Land Use

Building hydroelectric dams can have major effects on surrounding land use by flooding large areas to create reservoirs. According to NASA, “Some hydroelectric reservoirs have flooded land areas as large as Lake Erie, effectively removing the land from other productive uses.”1 This flooding can destroy forests, wildlife habitats, agricultural land, and human settlements.

The reservoirs created by hydroelectric dams alter or completely destroy the natural habitats in the area. As reported by the Union of Concerned Scientists, “Flooding land for a hydroelectric reservoir has an extreme environmental impact: it destroys forest, wildlife habitat, agricultural land, and scenic lands.”2 The new artificial lake ecosystems disrupt native plant and animal species that are adapted to river habitats.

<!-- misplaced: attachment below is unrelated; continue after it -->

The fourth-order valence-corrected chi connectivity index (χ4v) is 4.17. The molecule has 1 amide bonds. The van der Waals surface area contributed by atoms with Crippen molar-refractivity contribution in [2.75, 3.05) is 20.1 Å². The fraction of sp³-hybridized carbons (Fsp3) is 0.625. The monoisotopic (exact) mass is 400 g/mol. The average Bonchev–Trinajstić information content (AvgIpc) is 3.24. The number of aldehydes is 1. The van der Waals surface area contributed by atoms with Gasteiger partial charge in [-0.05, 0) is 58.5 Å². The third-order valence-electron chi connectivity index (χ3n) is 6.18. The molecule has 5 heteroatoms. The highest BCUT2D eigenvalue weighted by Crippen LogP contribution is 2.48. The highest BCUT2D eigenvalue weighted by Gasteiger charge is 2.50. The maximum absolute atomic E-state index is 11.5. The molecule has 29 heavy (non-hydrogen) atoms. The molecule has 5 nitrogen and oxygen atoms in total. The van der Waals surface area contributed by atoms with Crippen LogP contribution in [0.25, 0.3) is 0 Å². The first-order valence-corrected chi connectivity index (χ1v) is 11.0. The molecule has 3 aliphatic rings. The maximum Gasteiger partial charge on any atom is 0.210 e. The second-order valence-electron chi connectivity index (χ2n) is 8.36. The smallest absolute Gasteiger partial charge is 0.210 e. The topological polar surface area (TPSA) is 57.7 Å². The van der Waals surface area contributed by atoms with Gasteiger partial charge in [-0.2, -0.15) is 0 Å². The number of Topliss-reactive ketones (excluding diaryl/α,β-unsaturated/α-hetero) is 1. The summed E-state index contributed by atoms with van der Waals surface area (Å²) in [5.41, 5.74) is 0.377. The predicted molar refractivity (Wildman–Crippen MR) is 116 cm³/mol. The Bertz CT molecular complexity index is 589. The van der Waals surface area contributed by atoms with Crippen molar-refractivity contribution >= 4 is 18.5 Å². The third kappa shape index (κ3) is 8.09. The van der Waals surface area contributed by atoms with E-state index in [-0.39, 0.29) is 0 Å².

Downstream Effects

Dams significantly alter the natural flow of rivers, which has major effects on the river ecosystem downstream of the dam (Collier, 1996). One major impact is that dams change natural flood patterns by regulating water flow. Floods play an important ecological role in river ecosystems by distributing nutrients, recharging groundwater, and maintaining habitat diversity. By regulating floods, dams disrupt these natural ecological processes downstream (Williams & Wolman, 1984).